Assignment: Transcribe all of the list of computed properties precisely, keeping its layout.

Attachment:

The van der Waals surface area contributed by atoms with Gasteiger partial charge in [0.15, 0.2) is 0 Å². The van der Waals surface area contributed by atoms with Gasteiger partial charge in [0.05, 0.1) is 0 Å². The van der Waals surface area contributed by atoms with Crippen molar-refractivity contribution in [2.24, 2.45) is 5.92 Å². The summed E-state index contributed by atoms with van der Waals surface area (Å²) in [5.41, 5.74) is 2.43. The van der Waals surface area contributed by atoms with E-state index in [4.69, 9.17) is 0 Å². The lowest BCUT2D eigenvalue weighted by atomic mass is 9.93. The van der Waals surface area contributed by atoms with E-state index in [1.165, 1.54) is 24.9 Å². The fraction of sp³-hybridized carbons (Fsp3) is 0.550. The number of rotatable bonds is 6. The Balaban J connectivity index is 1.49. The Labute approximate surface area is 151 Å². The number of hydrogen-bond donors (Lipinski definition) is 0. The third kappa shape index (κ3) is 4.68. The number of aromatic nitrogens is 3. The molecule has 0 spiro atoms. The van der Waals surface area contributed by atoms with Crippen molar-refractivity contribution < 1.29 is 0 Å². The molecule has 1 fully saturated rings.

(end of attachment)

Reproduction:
The van der Waals surface area contributed by atoms with Gasteiger partial charge in [0.15, 0.2) is 0 Å². The van der Waals surface area contributed by atoms with Gasteiger partial charge in [0.05, 0.1) is 0 Å². The van der Waals surface area contributed by atoms with Crippen molar-refractivity contribution in [2.24, 2.45) is 5.92 Å². The summed E-state index contributed by atoms with van der Waals surface area (Å²) in [5.41, 5.74) is 2.43. The van der Waals surface area contributed by atoms with E-state index in [4.69, 9.17) is 0 Å². The lowest BCUT2D eigenvalue weighted by atomic mass is 9.93. The van der Waals surface area contributed by atoms with E-state index in [1.165, 1.54) is 24.9 Å². The fraction of sp³-hybridized carbons (Fsp3) is 0.550. The number of rotatable bonds is 6. The Balaban J connectivity index is 1.49. The Labute approximate surface area is 151 Å². The number of hydrogen-bond donors (Lipinski definition) is 0. The third kappa shape index (κ3) is 4.68. The number of aromatic nitrogens is 3. The molecule has 0 spiro atoms. The van der Waals surface area contributed by atoms with Crippen molar-refractivity contribution < 1.29 is 0 Å². The molecule has 1 fully saturated rings.